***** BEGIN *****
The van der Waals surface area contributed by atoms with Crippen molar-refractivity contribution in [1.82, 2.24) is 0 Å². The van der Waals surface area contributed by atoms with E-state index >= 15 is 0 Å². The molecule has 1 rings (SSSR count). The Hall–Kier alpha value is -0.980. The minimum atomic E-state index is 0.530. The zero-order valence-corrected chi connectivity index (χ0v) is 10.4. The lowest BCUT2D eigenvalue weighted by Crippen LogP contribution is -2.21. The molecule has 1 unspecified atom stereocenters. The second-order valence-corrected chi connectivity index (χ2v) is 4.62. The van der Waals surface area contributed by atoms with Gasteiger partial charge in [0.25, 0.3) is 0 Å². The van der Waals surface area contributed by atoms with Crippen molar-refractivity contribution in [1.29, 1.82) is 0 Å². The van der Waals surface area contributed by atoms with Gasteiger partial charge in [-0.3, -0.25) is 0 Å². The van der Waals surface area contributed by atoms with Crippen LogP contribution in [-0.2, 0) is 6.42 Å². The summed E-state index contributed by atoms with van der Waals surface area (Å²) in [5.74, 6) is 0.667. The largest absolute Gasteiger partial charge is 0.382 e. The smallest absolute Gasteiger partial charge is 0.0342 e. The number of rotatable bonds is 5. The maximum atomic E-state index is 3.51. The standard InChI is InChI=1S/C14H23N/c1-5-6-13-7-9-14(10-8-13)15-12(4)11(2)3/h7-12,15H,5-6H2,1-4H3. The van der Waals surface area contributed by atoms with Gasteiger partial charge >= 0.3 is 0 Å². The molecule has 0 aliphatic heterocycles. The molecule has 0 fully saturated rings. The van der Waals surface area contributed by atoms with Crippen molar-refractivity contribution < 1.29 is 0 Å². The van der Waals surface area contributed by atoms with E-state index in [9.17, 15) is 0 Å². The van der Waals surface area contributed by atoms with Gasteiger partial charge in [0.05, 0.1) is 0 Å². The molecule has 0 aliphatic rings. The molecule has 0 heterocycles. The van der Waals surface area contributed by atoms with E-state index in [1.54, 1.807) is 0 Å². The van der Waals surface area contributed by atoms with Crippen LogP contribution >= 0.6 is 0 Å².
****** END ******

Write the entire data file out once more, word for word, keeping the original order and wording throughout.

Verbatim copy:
The van der Waals surface area contributed by atoms with Crippen molar-refractivity contribution in [1.82, 2.24) is 0 Å². The van der Waals surface area contributed by atoms with E-state index >= 15 is 0 Å². The molecule has 1 rings (SSSR count). The Hall–Kier alpha value is -0.980. The minimum atomic E-state index is 0.530. The zero-order valence-corrected chi connectivity index (χ0v) is 10.4. The lowest BCUT2D eigenvalue weighted by Crippen LogP contribution is -2.21. The molecule has 1 unspecified atom stereocenters. The second-order valence-corrected chi connectivity index (χ2v) is 4.62. The van der Waals surface area contributed by atoms with Gasteiger partial charge in [0.25, 0.3) is 0 Å². The van der Waals surface area contributed by atoms with Crippen molar-refractivity contribution in [1.29, 1.82) is 0 Å². The van der Waals surface area contributed by atoms with Gasteiger partial charge in [-0.3, -0.25) is 0 Å². The van der Waals surface area contributed by atoms with Crippen LogP contribution in [-0.2, 0) is 6.42 Å². The summed E-state index contributed by atoms with van der Waals surface area (Å²) in [5.74, 6) is 0.667. The largest absolute Gasteiger partial charge is 0.382 e. The smallest absolute Gasteiger partial charge is 0.0342 e. The number of rotatable bonds is 5. The maximum atomic E-state index is 3.51. The standard InChI is InChI=1S/C14H23N/c1-5-6-13-7-9-14(10-8-13)15-12(4)11(2)3/h7-12,15H,5-6H2,1-4H3. The van der Waals surface area contributed by atoms with Gasteiger partial charge >= 0.3 is 0 Å². The molecule has 0 aliphatic heterocycles. The molecule has 0 fully saturated rings. The van der Waals surface area contributed by atoms with Crippen molar-refractivity contribution < 1.29 is 0 Å². The van der Waals surface area contributed by atoms with E-state index in [9.17, 15) is 0 Å². The van der Waals surface area contributed by atoms with Gasteiger partial charge in [0.05, 0.1) is 0 Å². The molecule has 0 aliphatic rings. The molecule has 0 heterocycles. The van der Waals surface area contributed by atoms with E-state index in [1.54, 1.807) is 0 Å². The van der Waals surface area contributed by atoms with Crippen LogP contribution >= 0.6 is 0 Å².